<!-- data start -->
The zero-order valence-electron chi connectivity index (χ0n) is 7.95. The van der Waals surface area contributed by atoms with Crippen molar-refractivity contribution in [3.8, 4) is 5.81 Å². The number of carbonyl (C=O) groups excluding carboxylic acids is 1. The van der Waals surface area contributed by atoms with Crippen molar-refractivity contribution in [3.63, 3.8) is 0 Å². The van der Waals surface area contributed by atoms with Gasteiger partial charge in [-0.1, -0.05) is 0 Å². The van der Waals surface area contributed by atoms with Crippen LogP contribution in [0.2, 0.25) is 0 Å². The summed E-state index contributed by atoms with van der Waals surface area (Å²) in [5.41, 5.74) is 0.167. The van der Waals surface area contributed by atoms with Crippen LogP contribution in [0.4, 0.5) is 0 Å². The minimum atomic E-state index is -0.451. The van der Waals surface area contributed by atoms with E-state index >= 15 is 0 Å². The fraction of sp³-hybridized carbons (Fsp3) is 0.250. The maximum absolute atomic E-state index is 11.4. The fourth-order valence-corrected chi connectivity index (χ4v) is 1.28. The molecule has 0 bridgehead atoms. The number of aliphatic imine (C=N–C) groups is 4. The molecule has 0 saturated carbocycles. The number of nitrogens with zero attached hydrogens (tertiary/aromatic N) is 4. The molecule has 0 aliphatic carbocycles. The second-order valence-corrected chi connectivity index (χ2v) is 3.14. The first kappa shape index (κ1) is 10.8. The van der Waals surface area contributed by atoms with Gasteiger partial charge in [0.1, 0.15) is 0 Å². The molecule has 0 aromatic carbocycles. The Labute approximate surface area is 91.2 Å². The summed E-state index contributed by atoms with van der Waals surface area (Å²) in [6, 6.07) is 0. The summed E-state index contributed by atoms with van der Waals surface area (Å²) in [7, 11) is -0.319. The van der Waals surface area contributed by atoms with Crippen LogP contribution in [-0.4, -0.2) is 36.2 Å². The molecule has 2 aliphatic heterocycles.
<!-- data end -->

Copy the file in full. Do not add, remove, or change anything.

The zero-order valence-electron chi connectivity index (χ0n) is 7.95. The van der Waals surface area contributed by atoms with Crippen molar-refractivity contribution in [3.8, 4) is 5.81 Å². The number of carbonyl (C=O) groups excluding carboxylic acids is 1. The van der Waals surface area contributed by atoms with Crippen molar-refractivity contribution in [3.63, 3.8) is 0 Å². The van der Waals surface area contributed by atoms with Gasteiger partial charge in [-0.1, -0.05) is 0 Å². The van der Waals surface area contributed by atoms with Crippen LogP contribution in [0.2, 0.25) is 0 Å². The summed E-state index contributed by atoms with van der Waals surface area (Å²) in [5.41, 5.74) is 0.167. The van der Waals surface area contributed by atoms with Crippen LogP contribution in [0.4, 0.5) is 0 Å². The minimum atomic E-state index is -0.451. The van der Waals surface area contributed by atoms with E-state index >= 15 is 0 Å². The fraction of sp³-hybridized carbons (Fsp3) is 0.250. The maximum absolute atomic E-state index is 11.4. The fourth-order valence-corrected chi connectivity index (χ4v) is 1.28. The molecule has 0 bridgehead atoms. The number of aliphatic imine (C=N–C) groups is 4. The molecule has 0 saturated carbocycles. The number of nitrogens with zero attached hydrogens (tertiary/aromatic N) is 4. The molecule has 0 aliphatic carbocycles. The second-order valence-corrected chi connectivity index (χ2v) is 3.14. The first kappa shape index (κ1) is 10.8. The van der Waals surface area contributed by atoms with Gasteiger partial charge in [0.1, 0.15) is 0 Å². The molecule has 0 aromatic carbocycles. The Labute approximate surface area is 91.2 Å². The summed E-state index contributed by atoms with van der Waals surface area (Å²) in [6, 6.07) is 0. The summed E-state index contributed by atoms with van der Waals surface area (Å²) in [7, 11) is -0.319. The van der Waals surface area contributed by atoms with Crippen LogP contribution in [-0.4, -0.2) is 36.2 Å². The molecule has 2 aliphatic heterocycles.